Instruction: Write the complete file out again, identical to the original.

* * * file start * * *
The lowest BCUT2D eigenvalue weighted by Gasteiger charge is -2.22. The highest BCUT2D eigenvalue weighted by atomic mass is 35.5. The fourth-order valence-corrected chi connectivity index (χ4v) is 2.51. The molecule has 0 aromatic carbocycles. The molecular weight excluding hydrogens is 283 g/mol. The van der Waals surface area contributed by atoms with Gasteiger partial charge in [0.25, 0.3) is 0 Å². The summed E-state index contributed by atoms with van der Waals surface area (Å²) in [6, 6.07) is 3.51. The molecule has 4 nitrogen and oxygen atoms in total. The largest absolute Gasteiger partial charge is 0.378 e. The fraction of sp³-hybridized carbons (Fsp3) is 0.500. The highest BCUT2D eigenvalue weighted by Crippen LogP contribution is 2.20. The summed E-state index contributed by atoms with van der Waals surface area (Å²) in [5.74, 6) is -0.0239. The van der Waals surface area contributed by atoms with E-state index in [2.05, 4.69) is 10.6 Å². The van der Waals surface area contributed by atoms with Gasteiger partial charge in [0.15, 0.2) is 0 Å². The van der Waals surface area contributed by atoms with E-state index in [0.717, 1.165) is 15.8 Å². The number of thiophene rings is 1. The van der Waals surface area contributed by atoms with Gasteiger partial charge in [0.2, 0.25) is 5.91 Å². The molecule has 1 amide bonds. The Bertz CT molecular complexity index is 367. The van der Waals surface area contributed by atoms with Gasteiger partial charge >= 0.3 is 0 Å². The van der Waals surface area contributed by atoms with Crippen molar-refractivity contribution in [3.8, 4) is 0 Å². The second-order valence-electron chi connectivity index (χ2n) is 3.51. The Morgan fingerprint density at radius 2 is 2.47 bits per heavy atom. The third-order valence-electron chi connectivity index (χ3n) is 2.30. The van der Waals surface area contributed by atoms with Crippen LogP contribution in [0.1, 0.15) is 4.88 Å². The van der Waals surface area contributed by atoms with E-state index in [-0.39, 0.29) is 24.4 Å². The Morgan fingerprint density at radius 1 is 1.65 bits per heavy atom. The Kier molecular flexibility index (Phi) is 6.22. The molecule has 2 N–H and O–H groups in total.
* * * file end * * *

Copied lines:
The lowest BCUT2D eigenvalue weighted by Gasteiger charge is -2.22. The highest BCUT2D eigenvalue weighted by atomic mass is 35.5. The fourth-order valence-corrected chi connectivity index (χ4v) is 2.51. The molecule has 0 aromatic carbocycles. The molecular weight excluding hydrogens is 283 g/mol. The van der Waals surface area contributed by atoms with Gasteiger partial charge in [0.25, 0.3) is 0 Å². The summed E-state index contributed by atoms with van der Waals surface area (Å²) in [6, 6.07) is 3.51. The molecule has 4 nitrogen and oxygen atoms in total. The largest absolute Gasteiger partial charge is 0.378 e. The fraction of sp³-hybridized carbons (Fsp3) is 0.500. The highest BCUT2D eigenvalue weighted by Crippen LogP contribution is 2.20. The summed E-state index contributed by atoms with van der Waals surface area (Å²) in [5.74, 6) is -0.0239. The van der Waals surface area contributed by atoms with E-state index in [2.05, 4.69) is 10.6 Å². The van der Waals surface area contributed by atoms with Gasteiger partial charge in [0.15, 0.2) is 0 Å². The van der Waals surface area contributed by atoms with E-state index in [0.717, 1.165) is 15.8 Å². The number of thiophene rings is 1. The van der Waals surface area contributed by atoms with Gasteiger partial charge in [0.2, 0.25) is 5.91 Å². The molecule has 1 amide bonds. The Bertz CT molecular complexity index is 367. The van der Waals surface area contributed by atoms with Gasteiger partial charge >= 0.3 is 0 Å². The van der Waals surface area contributed by atoms with Crippen molar-refractivity contribution in [3.8, 4) is 0 Å². The second-order valence-electron chi connectivity index (χ2n) is 3.51. The Morgan fingerprint density at radius 2 is 2.47 bits per heavy atom. The third-order valence-electron chi connectivity index (χ3n) is 2.30. The van der Waals surface area contributed by atoms with Crippen LogP contribution in [0.1, 0.15) is 4.88 Å². The van der Waals surface area contributed by atoms with E-state index in [-0.39, 0.29) is 24.4 Å². The Morgan fingerprint density at radius 1 is 1.65 bits per heavy atom. The Kier molecular flexibility index (Phi) is 6.22. The molecule has 2 N–H and O–H groups in total.